Been there, heard that. Stereotypes exist for almost every walk of life, and it can be frustrating. The “common” stereotypes geared towards sorority women are just that, and at times they can be downright insulting. You combat them every day by ignoring such ignorance and becoming the best [sorority] woman you can be. If you need a little more backup, here are 5 Stereotypes about Sorority Women, Busted!
- “Sorority women are dumb/stupid/airheaded.”…etc.
If you have watched any sort of movie or TV show where sorority women were presented then you know exactly what we are talking about. Unfortunately, this stereotype doesn’t just live inside the Hollywood blockbusters or primetime line up. Just because some sorority women love glitter, crafting and a good selfie from time to time doesn’t mean they don’t enjoy a good book or even a fun night of equation solving. On average, sorority women hold the highest GPA’s over the student body, including their male counterparts aka fraternity men. Every Greek organization has GPA requirements, and women’s organizations are not exempt from that. The GPA required to rush a sorority and maintain active status varies between organizations. However, most require a 2.8 or above to participate. Greek students at the University of Central Florida reported a record high GPA average among Greeks. Of those students, women led the pack with an average GPA of 3.2.
Not only do Greeks have awesome GPA’s, they are also more likely to pursue graduate degrees and graduate on time. Sorority women use a majority of their time together forming study groups and helping each other succeed. So, next time someone says anything about sorority women being “dumb” or “stupid,” please refer them to this list of accomplished sorority women. It outlines just a fraction of sorority women who are changing the world every day. Then follow it up by saying, “How do you like them apples?”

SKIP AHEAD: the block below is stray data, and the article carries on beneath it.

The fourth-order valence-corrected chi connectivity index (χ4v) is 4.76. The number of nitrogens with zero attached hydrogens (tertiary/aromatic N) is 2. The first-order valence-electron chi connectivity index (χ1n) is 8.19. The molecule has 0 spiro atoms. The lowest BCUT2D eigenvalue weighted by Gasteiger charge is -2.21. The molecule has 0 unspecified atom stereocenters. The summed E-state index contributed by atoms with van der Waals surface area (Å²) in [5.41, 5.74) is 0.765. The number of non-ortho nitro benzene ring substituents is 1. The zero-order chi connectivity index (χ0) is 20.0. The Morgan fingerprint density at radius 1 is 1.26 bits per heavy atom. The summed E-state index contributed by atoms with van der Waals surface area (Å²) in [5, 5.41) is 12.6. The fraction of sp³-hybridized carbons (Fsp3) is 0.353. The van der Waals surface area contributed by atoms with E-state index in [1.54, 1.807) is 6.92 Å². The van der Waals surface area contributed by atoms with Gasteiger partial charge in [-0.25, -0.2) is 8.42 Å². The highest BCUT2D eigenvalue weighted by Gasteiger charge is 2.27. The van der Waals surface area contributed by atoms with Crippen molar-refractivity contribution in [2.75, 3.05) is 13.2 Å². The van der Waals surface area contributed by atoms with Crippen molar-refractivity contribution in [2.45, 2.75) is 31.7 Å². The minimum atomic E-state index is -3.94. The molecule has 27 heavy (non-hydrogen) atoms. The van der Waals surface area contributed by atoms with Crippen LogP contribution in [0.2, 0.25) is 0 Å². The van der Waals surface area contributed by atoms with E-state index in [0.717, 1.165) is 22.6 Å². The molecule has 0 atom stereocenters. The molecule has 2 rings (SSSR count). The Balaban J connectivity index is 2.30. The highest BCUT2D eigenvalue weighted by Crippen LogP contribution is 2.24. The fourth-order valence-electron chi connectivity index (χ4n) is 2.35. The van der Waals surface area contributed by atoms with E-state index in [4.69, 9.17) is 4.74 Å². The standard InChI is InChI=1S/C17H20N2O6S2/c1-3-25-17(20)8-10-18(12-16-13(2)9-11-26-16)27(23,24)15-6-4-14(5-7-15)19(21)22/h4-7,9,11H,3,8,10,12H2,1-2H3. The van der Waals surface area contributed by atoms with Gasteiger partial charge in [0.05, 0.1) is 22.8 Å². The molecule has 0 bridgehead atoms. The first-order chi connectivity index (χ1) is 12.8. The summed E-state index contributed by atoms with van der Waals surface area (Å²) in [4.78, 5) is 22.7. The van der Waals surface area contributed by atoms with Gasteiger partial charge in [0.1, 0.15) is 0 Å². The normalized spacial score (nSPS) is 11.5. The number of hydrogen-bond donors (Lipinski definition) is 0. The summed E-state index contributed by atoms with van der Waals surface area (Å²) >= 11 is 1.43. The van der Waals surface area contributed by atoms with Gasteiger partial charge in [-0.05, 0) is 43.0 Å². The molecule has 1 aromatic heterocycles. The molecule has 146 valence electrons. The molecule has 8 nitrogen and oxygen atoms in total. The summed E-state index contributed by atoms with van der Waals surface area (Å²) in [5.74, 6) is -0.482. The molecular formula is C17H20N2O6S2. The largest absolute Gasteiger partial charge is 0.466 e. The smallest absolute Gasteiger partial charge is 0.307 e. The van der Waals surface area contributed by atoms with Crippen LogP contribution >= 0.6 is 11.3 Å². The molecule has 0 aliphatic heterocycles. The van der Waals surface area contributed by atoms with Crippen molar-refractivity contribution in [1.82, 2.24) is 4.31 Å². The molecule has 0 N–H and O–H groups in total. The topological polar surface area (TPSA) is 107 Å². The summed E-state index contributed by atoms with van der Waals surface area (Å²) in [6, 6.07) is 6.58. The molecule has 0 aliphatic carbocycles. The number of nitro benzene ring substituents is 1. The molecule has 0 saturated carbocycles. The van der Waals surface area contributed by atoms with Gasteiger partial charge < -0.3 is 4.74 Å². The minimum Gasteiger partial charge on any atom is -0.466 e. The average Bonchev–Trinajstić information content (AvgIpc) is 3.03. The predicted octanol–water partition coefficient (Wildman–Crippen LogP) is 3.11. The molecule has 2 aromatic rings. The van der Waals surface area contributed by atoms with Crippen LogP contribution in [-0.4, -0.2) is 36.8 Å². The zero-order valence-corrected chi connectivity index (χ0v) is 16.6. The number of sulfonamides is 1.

- “All sorority women do is party.”
Excuse me? I’m sorry, we didn’t hear you over the roar of the chainsaw in the background of this construction site where we are building a house for Habitat for Humanity. Do sorority women like to have fun? Duh! Who doesn’t?! But there is no time to party all day long when you have so many more important things to tend to, like build homes for deserving families, march to find a cure for sick children, walk miles to raise money for communities hit by a natural disaster or donate blood that will save lives every day. As reported by The Sorority Life, during the 2014-2015 year alone sorority women raised more than $34.8 million for charities and donated more than 2.9million hours to worthy causes. Math is not everyone’s strong suite, but we were able to bust out this stat: 2.9 million hours is 4.4 average lifetimes. In one year, sorority women dedicated 4.4 LIFETIMES to helping others. ::insert mind blown emoji here:: So next time someone utters the words, “All sorority women do is party,” make sure to toss that jaw-dropping stat on their lap.
- “Sorority women are so prissy.”